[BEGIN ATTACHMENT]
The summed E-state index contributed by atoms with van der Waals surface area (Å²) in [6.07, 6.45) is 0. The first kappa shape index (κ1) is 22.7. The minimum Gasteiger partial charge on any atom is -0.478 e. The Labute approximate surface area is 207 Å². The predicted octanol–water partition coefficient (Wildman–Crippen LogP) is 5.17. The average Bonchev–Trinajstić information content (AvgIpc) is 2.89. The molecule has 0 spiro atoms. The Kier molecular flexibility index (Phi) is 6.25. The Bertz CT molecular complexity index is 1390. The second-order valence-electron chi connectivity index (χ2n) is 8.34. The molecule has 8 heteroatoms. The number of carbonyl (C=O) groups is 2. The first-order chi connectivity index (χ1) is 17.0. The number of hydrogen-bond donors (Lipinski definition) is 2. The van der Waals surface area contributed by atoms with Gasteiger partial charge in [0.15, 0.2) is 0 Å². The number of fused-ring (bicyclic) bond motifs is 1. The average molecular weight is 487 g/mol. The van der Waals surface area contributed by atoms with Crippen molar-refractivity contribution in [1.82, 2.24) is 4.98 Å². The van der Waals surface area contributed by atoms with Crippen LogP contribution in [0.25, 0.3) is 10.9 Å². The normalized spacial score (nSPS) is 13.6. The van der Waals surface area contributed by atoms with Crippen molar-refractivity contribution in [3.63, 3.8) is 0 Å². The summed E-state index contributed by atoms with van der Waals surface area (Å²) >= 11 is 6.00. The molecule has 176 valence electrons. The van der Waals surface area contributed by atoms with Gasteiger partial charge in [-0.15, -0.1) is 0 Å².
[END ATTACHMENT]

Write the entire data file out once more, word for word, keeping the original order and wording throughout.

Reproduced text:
The summed E-state index contributed by atoms with van der Waals surface area (Å²) in [6.07, 6.45) is 0. The first kappa shape index (κ1) is 22.7. The minimum Gasteiger partial charge on any atom is -0.478 e. The Labute approximate surface area is 207 Å². The predicted octanol–water partition coefficient (Wildman–Crippen LogP) is 5.17. The average Bonchev–Trinajstić information content (AvgIpc) is 2.89. The molecule has 0 spiro atoms. The Kier molecular flexibility index (Phi) is 6.25. The Bertz CT molecular complexity index is 1390. The second-order valence-electron chi connectivity index (χ2n) is 8.34. The molecule has 8 heteroatoms. The number of carbonyl (C=O) groups is 2. The first-order chi connectivity index (χ1) is 17.0. The number of hydrogen-bond donors (Lipinski definition) is 2. The van der Waals surface area contributed by atoms with Gasteiger partial charge in [0.15, 0.2) is 0 Å². The number of fused-ring (bicyclic) bond motifs is 1. The average molecular weight is 487 g/mol. The van der Waals surface area contributed by atoms with Crippen molar-refractivity contribution in [1.82, 2.24) is 4.98 Å². The van der Waals surface area contributed by atoms with Crippen LogP contribution in [0.25, 0.3) is 10.9 Å². The normalized spacial score (nSPS) is 13.6. The van der Waals surface area contributed by atoms with Crippen molar-refractivity contribution in [3.63, 3.8) is 0 Å². The summed E-state index contributed by atoms with van der Waals surface area (Å²) >= 11 is 6.00. The molecule has 176 valence electrons. The van der Waals surface area contributed by atoms with Gasteiger partial charge in [-0.15, -0.1) is 0 Å².